Satellites
Report on Shemaroo

#Throwback2020: Success in space and satellites

Some 101 launches of orbital satellites took place this year.

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NEW DELHI: The pandemic may have slowed down life on earth, but it could not deter the world from looking beyond. As most activities came to a sudden halt, the space agencies across the globe persevered through the crisis. Some had to push back their crucial space missions, others struggled to keep them on track, while a few managed to script history.

Indian Space Research Organization (ISRO) began the year with the launch of a high-powered communication satellite GSAT-30 on-board a European rocket from French Guiana. It replaced the aging INSAT 4A to continue providing high quality television, telecommunication, broadcasting services to the Indian subcontinent with extended coverage over Asia and Australia.

The lockdown ensured no further launch took place for the next ten months, until November, when India’s premier space agency returned to the launch pad to inject EOS-01–an earth observation satellite—into space along with nine other customer satellites. This was soon followed by the launch of the country's forty second communications satellite CMS-01 in December which replaced the aging GSAT-12.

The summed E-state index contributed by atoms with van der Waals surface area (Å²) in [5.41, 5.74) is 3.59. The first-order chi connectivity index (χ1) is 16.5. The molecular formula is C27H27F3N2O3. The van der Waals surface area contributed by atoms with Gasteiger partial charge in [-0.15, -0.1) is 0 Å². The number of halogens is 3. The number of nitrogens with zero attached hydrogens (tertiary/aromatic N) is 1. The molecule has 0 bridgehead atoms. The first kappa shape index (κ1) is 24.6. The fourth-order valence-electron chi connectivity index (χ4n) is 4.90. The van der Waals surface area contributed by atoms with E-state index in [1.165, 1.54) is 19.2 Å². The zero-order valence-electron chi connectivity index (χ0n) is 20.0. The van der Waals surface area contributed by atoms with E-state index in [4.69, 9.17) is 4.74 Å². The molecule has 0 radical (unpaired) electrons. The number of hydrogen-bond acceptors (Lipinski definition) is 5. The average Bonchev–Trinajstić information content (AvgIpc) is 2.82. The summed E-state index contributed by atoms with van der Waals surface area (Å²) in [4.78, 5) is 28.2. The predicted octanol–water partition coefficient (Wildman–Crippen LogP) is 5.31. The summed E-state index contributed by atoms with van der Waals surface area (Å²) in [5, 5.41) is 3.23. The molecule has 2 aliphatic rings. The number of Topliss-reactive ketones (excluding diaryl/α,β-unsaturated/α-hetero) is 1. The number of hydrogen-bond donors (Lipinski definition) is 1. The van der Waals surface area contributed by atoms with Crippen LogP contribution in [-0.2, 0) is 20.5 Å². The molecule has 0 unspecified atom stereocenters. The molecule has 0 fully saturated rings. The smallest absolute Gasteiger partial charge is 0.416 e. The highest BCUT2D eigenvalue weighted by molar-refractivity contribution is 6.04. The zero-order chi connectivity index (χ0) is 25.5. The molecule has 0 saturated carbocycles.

While ISRO managed to keep its regular satellite launches on track, the pandemic cast a shadow on its bigger space missions. This included a fresh bid to achieve a successful soft landing on the moon which Chandrayaan-2 had failed to achieve last year, and first of the two unmanned missions of Gaganyaan, India’s first human-spaceflight programme which was expected to take off this December. 

Nonetheless, the groundwork for the 2022 Gaganyaan mission continued. The agency completed the selection of the astronauts and began their training. The process of human rating for GSLV MkIII selected for the historic mission also remained in progress. 

Globally, as many as 101 orbital launches took place in this turbulent year. The US was top of the leader board with 40 successes out of 44. China came next with 33 successful launches out of 37 attempted. Russia had a perfect score with 16 satellites reaching their orbital locations. Ditto with Japan which had four immaculate launches, and Europe had four clear takeoffs and one failure with Iran and India acing it with two successes each.

A large share of the launches were accounted for by low earth orbiting birds which were meant for earth observation, technology demonstration and to provide internet in select areas.

Amongst the big communications birds which were sent into space included: Tiantong 1-02 (mobile communications, China), Galaxy 30 (Intelsat, communications, North America), BSat4b (Broadcasting Satellite System Corp, communications, Japan), Ekspress 80 and Ekspress 103 (Russian Satellite Communications Co, communications, Russia), Apstar 6D (APT Holdings; communications, China), JCSat 17 (Sky Perfect JSat Corp; communications, Japan), GSat30 (ISRO, communications, India, Kourou), and Eutlesat Konnect (Eutelsat, communications, Africa & Europe). Palapa N1 – a satellite owned by Palapa Satelit Nusantara Sejahtera, a joint venture between Indosat Ooredoo and Pasifik Satelit Nusantara, or PSN – met with a fiery end after its launch vehicle the Long March 3B had engine failure.